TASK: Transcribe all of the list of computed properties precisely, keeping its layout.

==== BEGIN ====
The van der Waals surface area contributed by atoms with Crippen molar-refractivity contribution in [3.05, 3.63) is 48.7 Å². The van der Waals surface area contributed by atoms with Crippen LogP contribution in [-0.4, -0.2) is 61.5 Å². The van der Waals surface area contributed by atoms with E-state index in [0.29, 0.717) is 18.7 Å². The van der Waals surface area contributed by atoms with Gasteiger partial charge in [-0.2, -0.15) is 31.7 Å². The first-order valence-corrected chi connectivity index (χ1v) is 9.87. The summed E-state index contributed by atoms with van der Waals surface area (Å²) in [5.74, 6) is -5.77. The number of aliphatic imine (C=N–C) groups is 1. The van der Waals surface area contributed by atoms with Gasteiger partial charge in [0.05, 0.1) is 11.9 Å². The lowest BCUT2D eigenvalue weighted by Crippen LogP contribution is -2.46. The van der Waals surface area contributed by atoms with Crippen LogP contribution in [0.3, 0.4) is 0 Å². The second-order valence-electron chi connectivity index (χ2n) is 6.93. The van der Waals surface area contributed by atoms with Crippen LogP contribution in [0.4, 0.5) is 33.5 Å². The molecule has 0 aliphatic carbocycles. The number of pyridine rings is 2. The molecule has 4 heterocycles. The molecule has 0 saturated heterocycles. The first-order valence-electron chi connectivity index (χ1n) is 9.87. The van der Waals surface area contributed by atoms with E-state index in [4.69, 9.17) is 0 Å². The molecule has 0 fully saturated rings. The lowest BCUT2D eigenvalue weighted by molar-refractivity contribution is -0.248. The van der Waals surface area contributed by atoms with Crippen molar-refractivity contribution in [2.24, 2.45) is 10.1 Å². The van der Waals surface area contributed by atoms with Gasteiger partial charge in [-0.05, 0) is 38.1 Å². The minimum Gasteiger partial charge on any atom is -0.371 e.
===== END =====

The van der Waals surface area contributed by atoms with Crippen molar-refractivity contribution in [3.05, 3.63) is 48.7 Å². The van der Waals surface area contributed by atoms with Crippen LogP contribution in [-0.4, -0.2) is 61.5 Å². The van der Waals surface area contributed by atoms with E-state index in [0.29, 0.717) is 18.7 Å². The van der Waals surface area contributed by atoms with Gasteiger partial charge in [-0.2, -0.15) is 31.7 Å². The first-order valence-corrected chi connectivity index (χ1v) is 9.87. The summed E-state index contributed by atoms with van der Waals surface area (Å²) in [5.74, 6) is -5.77. The number of aliphatic imine (C=N–C) groups is 1. The van der Waals surface area contributed by atoms with Gasteiger partial charge in [0.05, 0.1) is 11.9 Å². The lowest BCUT2D eigenvalue weighted by Crippen LogP contribution is -2.46. The van der Waals surface area contributed by atoms with Crippen LogP contribution in [0.3, 0.4) is 0 Å². The second-order valence-electron chi connectivity index (χ2n) is 6.93. The van der Waals surface area contributed by atoms with Crippen LogP contribution in [0.4, 0.5) is 33.5 Å². The molecule has 0 aliphatic carbocycles. The number of pyridine rings is 2. The molecule has 4 heterocycles. The molecule has 0 saturated heterocycles. The first-order valence-electron chi connectivity index (χ1n) is 9.87. The van der Waals surface area contributed by atoms with E-state index in [4.69, 9.17) is 0 Å². The molecule has 0 fully saturated rings. The lowest BCUT2D eigenvalue weighted by molar-refractivity contribution is -0.248. The van der Waals surface area contributed by atoms with Crippen molar-refractivity contribution in [2.24, 2.45) is 10.1 Å². The van der Waals surface area contributed by atoms with Gasteiger partial charge in [-0.05, 0) is 38.1 Å². The minimum Gasteiger partial charge on any atom is -0.371 e.